Injection of radioactive fat emboli into the internal carotid artery of rabbits resulted in rapid death in some animals. Death was preceded by hypertension and Cheyne-Stokes respirations. These animals showed an increased retention of fat emboli within the brain, and a disproportionately high recovery from the pons and midbrain, compared to animals which were killed. The data suggest that the death mechanism was brain stem ischemia followed by a vasomotor ischemic reflex, which in turn resulted in vasospasm and hypertension. The choroid plexus was found to be the most efficient filter for fat emboli within the brain on a per gram basis.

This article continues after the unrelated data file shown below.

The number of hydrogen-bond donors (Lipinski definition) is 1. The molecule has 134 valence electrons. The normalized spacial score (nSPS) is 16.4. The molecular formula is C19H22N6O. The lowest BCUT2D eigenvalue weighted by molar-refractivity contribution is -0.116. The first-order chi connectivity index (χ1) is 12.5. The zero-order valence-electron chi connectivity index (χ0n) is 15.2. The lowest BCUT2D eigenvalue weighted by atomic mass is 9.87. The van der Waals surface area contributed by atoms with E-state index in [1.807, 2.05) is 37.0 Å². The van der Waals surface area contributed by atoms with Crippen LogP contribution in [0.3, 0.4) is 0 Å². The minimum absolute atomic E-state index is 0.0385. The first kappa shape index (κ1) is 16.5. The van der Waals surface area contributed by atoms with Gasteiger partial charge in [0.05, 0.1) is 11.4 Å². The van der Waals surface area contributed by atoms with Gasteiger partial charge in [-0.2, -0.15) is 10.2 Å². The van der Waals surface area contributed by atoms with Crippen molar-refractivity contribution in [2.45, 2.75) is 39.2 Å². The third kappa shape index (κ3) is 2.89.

Robinson EF, Soloway HB. Experimental Cerebral Fat Embolism: Distribution of Radioactive Triolein Following Internal Carotid Introduction. Arch Neurol. 1971;24(5):419–422. doi:10.1001/archneur.1971.00480350053005
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